Conrad Bassett–Bouchard of Portland, Ore., is the 2014 National Scrabble Champion, taking the title after a tournament that unseated Nigel Richards, who had won the previous four years in a row. Words used in the final round included “barf” and “florigen.”
The championship went to Bassett-Bouchard, 24, after he drew both a blank wild-card tile and an S on his first rack of tiles. His first word was “zilch.” His biggest score, of 82 points, came courtesy of “docents.”
From a news release by the tournament:
“In the final round, Conrad Bassett-Bouchard defeated runner-up Jason Li, a 29-year-old chemistry teacher from Montreal, by over 120 points with a final score of 478-350. Over 25 words were played including MAR, ANNEXE, NAIAD, FLORIGEN, DOCENTS, and BARF.”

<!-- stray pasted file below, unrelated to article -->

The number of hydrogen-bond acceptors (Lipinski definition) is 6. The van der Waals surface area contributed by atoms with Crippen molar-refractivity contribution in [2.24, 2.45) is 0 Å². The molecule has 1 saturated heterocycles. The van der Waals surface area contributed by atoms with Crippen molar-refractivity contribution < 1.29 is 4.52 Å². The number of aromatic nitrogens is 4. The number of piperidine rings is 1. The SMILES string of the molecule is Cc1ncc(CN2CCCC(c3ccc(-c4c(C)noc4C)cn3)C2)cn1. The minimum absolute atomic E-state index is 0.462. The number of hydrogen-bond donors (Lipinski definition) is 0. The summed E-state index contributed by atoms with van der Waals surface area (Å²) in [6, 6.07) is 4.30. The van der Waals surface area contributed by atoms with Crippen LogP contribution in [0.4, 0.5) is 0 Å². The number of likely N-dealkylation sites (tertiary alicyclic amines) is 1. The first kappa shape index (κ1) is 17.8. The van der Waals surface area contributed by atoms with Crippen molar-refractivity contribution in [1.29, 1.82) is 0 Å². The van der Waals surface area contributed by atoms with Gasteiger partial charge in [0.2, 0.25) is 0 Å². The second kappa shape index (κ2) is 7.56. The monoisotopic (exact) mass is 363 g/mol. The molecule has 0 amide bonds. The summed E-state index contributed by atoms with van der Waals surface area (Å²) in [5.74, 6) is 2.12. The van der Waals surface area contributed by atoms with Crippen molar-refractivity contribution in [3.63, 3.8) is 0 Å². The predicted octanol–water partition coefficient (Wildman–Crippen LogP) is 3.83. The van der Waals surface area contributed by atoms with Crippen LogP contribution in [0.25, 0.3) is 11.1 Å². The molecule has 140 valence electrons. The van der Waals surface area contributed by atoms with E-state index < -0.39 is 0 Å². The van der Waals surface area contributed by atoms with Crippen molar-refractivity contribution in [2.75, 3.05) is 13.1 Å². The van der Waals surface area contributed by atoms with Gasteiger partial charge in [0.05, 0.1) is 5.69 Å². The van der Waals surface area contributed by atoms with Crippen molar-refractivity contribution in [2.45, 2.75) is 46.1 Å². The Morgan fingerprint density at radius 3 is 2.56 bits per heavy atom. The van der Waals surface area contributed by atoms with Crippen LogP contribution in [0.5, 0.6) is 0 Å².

The tournament also brought its share of agony for Li, who missed out on a chance to spell a high-scoring word.
“He’s going to be kicking himself for missing ‘gramarye,’ ” tournament director John Chew later said, according to the AP.
Here’s how the final board looked:
Just in case you’re rusty, here are definitions of the words mentioned above, from Merriam-Webster:
MAR: “to detract from the perfection or wholeness of”
ANNEXE: “chiefly British variant of 2annex“
NAIAD: “any of the nymphs in classical mythology living in and giving life to lakes, rivers, springs, and fountains”
FLORIGEN : “a hormone or hormonal agent that promotes flowering”
DOCENTS: “college or university teacher[s] or lecturer[s]”
GRAMARYE: “necromancy, magic, enchantment”
The news that the Australian Richards, the defending champion, had been beaten by younger competitors who often play the word games online led The Australian to say that “the Michael Jordan of Scrabble” had been humbled.